• 0 avatar

      The photographer put a red-gel-covered strobe off camera to the left, facing the white board on the right. Makes for a dramatic backdrop that doesn’t blend into yet another beige surface.

      If you follow the shadow of the arm of the chair that is on the cabinet just below the whiteboard you can visualize where the strobe was placed.

    • 0 avatar

      Whenever the photographers come to take pictures of my workplace, they have us turn off the lights and then they bring in a bunch of colored lights to make it look far cooler than it actually is.

      Day to day, I work in another beige office. Our architects went all out and put in TRIM, with a different color for each floor. When the photographers come, it’s all white lab coats, colored lights, and they somehow manage to make the place look cool and sci-fi.

  • avatar

    Hmmm….I’m still pretty good at working with Legos, where can I send my resume???

  • avatar
    Hildy Johnson

    Phantastic idea. Color-coding the parts of a car is just soo much more intuitive than, say, using words like ‘transmission’ or ‘exhaust’.

    GM will also build a robotic assembly line to replicate the Lego data models, and a global letter chute system to distribute the replicas in real time – well, sort of.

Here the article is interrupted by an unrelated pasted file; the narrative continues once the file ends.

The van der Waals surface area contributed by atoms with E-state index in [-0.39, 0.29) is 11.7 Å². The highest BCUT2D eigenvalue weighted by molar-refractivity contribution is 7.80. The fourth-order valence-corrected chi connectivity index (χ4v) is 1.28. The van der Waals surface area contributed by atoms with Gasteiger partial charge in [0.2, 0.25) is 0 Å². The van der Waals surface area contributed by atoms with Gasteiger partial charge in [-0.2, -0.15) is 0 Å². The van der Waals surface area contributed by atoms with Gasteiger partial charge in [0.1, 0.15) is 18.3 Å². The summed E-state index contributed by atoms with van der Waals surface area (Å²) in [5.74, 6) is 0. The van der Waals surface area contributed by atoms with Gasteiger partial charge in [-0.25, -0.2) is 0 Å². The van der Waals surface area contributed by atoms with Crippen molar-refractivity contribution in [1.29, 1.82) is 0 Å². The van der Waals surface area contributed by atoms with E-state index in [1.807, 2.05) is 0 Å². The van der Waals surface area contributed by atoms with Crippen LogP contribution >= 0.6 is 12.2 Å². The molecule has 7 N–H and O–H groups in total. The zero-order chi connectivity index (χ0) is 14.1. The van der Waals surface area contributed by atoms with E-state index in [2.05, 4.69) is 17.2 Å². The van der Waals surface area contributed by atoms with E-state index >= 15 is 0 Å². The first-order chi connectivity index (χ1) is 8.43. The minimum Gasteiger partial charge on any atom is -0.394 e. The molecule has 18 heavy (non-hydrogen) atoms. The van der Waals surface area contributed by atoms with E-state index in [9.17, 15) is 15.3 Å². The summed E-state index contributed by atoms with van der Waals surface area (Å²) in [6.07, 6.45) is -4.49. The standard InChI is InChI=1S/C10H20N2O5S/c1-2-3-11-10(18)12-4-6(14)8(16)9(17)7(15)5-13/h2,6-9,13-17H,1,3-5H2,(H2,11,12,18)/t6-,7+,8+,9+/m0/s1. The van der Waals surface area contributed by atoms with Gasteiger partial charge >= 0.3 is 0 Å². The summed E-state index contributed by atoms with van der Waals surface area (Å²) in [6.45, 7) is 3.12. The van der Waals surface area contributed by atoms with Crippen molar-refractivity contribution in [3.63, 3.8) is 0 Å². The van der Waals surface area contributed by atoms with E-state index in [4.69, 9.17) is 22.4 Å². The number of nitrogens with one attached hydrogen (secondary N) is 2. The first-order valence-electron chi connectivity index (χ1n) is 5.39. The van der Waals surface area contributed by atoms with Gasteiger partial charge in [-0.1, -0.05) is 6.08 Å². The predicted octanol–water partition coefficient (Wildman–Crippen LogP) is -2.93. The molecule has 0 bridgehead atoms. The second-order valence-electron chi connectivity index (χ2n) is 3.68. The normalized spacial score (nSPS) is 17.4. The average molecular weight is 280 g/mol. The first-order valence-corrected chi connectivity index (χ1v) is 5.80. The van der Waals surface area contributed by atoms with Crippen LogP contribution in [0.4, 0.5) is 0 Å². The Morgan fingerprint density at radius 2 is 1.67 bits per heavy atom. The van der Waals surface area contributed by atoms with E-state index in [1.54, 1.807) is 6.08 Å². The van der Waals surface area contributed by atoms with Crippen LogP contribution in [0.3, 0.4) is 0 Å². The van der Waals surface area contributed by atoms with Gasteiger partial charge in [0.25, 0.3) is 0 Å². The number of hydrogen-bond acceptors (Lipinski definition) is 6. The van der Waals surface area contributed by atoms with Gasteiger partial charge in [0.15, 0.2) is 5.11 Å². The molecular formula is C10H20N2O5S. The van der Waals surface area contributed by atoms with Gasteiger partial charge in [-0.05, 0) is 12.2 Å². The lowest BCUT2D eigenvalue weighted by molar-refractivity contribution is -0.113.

• avatar
    doctor olds

    A vehicle development program is an exceedingly complex undertaking. The blocks are just a way to help visualize issues so that top leaders can help assure resources are properly devoted to addressing them. It appears a bit like the red-yellow-green concept, which is far from ideal, but the latest in an on-going attempt to deal with the complexities of the business. Program reviews can be mind numbingly lengthy affairs. Time will tell whether this methodology really has any merit.

  • avatar
    Da Coyote

    Somewhere in the world is a hidden “lowest bar” which determines the management ineptness baseline from which all competent management is judged.

    Only GM managers have the coordinates of this secret location so that they may continue the GM tradition of finding this bar and crawling under it.

  • avatar
    Robert Schwartz

    Yes, GM is run by blithering idiots.

  • avatar

    And they use coloring books for accounting purposes to great effect.

  • avatar

    More typical anti GM BS from BS.Great “piece” to whip the B & B into a frenzy.